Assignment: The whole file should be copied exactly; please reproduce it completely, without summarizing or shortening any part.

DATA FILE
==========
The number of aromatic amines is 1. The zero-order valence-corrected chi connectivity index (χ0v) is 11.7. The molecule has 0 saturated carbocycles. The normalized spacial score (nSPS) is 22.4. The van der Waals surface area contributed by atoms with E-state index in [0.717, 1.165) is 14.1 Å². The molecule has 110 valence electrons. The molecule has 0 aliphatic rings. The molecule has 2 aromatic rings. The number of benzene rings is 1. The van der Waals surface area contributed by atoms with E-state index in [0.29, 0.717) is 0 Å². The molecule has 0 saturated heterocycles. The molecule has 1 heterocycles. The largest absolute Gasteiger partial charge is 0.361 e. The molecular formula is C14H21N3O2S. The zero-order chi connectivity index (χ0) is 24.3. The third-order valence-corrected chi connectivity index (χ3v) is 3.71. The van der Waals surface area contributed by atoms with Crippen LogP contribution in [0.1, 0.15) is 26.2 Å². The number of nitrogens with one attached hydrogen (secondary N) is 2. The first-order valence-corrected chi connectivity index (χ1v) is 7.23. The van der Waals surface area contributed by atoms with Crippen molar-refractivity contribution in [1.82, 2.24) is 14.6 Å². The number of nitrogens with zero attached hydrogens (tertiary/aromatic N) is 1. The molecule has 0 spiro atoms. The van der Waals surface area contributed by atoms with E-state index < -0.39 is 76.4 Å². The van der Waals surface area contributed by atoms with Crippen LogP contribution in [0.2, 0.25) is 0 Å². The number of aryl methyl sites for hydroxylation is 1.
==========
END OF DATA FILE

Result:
The number of aromatic amines is 1. The zero-order valence-corrected chi connectivity index (χ0v) is 11.7. The molecule has 0 saturated carbocycles. The normalized spacial score (nSPS) is 22.4. The van der Waals surface area contributed by atoms with E-state index in [0.717, 1.165) is 14.1 Å². The molecule has 110 valence electrons. The molecule has 0 aliphatic rings. The molecule has 2 aromatic rings. The number of benzene rings is 1. The van der Waals surface area contributed by atoms with E-state index in [0.29, 0.717) is 0 Å². The molecule has 0 saturated heterocycles. The molecule has 1 heterocycles. The largest absolute Gasteiger partial charge is 0.361 e. The molecular formula is C14H21N3O2S. The zero-order chi connectivity index (χ0) is 24.3. The third-order valence-corrected chi connectivity index (χ3v) is 3.71. The van der Waals surface area contributed by atoms with Crippen LogP contribution in [0.1, 0.15) is 26.2 Å². The number of nitrogens with one attached hydrogen (secondary N) is 2. The first-order valence-corrected chi connectivity index (χ1v) is 7.23. The van der Waals surface area contributed by atoms with Crippen molar-refractivity contribution in [1.82, 2.24) is 14.6 Å². The number of nitrogens with zero attached hydrogens (tertiary/aromatic N) is 1. The molecule has 0 spiro atoms. The van der Waals surface area contributed by atoms with E-state index < -0.39 is 76.4 Å². The van der Waals surface area contributed by atoms with Crippen LogP contribution in [0.2, 0.25) is 0 Å². The number of aryl methyl sites for hydroxylation is 1.